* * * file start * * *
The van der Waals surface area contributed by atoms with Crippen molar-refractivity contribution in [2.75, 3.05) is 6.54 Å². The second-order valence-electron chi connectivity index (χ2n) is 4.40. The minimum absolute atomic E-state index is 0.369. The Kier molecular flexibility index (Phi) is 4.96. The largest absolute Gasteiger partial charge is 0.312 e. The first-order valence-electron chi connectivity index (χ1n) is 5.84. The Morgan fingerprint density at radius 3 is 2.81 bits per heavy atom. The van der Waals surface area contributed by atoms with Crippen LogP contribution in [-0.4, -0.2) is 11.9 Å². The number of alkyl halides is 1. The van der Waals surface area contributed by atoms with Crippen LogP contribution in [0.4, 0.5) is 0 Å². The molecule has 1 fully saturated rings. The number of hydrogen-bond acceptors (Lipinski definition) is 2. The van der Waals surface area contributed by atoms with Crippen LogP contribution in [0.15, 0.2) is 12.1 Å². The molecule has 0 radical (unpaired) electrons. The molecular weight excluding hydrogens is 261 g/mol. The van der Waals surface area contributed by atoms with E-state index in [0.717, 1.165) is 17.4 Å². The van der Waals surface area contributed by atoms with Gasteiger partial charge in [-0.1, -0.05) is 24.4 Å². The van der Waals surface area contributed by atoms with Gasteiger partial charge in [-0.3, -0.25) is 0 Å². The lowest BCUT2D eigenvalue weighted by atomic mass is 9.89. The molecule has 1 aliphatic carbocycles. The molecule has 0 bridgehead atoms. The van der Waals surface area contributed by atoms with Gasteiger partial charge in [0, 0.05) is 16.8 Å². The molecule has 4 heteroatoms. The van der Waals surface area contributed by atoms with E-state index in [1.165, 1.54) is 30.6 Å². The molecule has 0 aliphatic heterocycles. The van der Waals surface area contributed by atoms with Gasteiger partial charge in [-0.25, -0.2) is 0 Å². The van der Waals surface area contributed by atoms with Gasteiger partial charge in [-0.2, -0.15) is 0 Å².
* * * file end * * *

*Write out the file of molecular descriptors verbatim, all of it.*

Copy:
The van der Waals surface area contributed by atoms with Crippen molar-refractivity contribution in [2.75, 3.05) is 6.54 Å². The second-order valence-electron chi connectivity index (χ2n) is 4.40. The minimum absolute atomic E-state index is 0.369. The Kier molecular flexibility index (Phi) is 4.96. The largest absolute Gasteiger partial charge is 0.312 e. The first-order valence-electron chi connectivity index (χ1n) is 5.84. The Morgan fingerprint density at radius 3 is 2.81 bits per heavy atom. The van der Waals surface area contributed by atoms with Crippen LogP contribution in [-0.4, -0.2) is 11.9 Å². The number of alkyl halides is 1. The van der Waals surface area contributed by atoms with Crippen LogP contribution in [0.4, 0.5) is 0 Å². The molecule has 1 fully saturated rings. The number of hydrogen-bond acceptors (Lipinski definition) is 2. The van der Waals surface area contributed by atoms with Crippen LogP contribution in [0.15, 0.2) is 12.1 Å². The molecule has 0 radical (unpaired) electrons. The molecular weight excluding hydrogens is 261 g/mol. The van der Waals surface area contributed by atoms with E-state index in [0.717, 1.165) is 17.4 Å². The van der Waals surface area contributed by atoms with Gasteiger partial charge in [-0.1, -0.05) is 24.4 Å². The van der Waals surface area contributed by atoms with Gasteiger partial charge in [-0.3, -0.25) is 0 Å². The lowest BCUT2D eigenvalue weighted by atomic mass is 9.89. The molecule has 1 aliphatic carbocycles. The molecule has 0 bridgehead atoms. The van der Waals surface area contributed by atoms with Gasteiger partial charge in [0, 0.05) is 16.8 Å². The molecule has 4 heteroatoms. The van der Waals surface area contributed by atoms with E-state index in [1.165, 1.54) is 30.6 Å². The molecule has 0 aliphatic heterocycles. The van der Waals surface area contributed by atoms with Gasteiger partial charge in [-0.25, -0.2) is 0 Å². The van der Waals surface area contributed by atoms with Gasteiger partial charge in [-0.2, -0.15) is 0 Å².